Education minister interferes in Memorial University hiring
Selection committee told its choices for president not acceptable.
Unprecedented interference by the government of Newfoundland and Labrador in the year-long search for a new president of Memorial University is a threat to the institution’s autonomy and the academic freedom of its staff, charges CAUT.
Education Minister Joan Burke triggered a growing cascade of resignations, finger-pointing and “he-said, she-said” statements, when she stunned those involved in the search process in July by summarily rejecting two top candidates recommended by Memorial’s 18-member presidential search committee.
The committee, created in May 2007 to find a replacement for former president Axel Meisen, includes faculty, students, university board members and representatives from the public and business community.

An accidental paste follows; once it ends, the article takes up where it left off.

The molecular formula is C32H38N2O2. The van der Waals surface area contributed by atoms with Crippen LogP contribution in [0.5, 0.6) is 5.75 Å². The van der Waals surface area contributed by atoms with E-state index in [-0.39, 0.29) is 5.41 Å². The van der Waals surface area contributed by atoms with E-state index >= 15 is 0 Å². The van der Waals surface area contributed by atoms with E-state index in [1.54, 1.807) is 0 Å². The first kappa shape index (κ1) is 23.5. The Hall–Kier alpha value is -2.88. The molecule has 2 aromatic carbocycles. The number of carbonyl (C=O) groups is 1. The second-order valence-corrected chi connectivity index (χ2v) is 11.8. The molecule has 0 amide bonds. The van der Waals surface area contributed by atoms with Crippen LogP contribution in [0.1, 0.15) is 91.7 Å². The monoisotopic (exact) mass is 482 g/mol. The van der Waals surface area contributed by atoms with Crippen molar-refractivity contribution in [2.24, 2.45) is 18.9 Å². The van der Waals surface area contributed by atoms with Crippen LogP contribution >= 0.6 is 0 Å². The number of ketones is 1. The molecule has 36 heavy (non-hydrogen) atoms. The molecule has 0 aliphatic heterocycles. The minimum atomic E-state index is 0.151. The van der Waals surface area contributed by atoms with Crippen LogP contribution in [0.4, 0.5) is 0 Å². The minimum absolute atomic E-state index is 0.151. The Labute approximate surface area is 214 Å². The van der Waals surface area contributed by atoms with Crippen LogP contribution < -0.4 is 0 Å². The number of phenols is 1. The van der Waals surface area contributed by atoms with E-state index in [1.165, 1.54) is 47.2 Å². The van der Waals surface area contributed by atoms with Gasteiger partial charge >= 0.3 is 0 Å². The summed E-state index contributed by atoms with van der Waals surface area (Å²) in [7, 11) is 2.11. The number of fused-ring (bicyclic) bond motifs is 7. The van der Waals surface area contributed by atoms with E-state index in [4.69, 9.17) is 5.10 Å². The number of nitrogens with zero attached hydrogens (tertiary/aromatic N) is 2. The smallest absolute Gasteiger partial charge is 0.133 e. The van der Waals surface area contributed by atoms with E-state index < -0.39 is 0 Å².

CAUT has written to Burke, asking for a meeting to discuss her involvement. “Universities, if they are to fulfil their roles, must be free of political influences and outside pressures,” states CAUT’s July 30 letter, which also describes Burke’s action as “unprecedented” and of “serious concern.”
Memorial faculty association president Ross Klein said if the meeting with Burke doesn’t happen by early September, his executive will consider asking for a CAUT investigation. One possible outcome is censure, which would debilitate the university’s chance of attracting not just a president, but any new faculty.
“It is time for the government to apologize for what it’s done,” Klein said. “If government directly interferes in the selection process for a president, they may also interfere in other activities and processes in the university. The loss of autonomy poses a serious threat to academic freedom.”
To read the full article that appeared in the CAUT Bulletin September 2008 issue visit www-archive.caut.ca.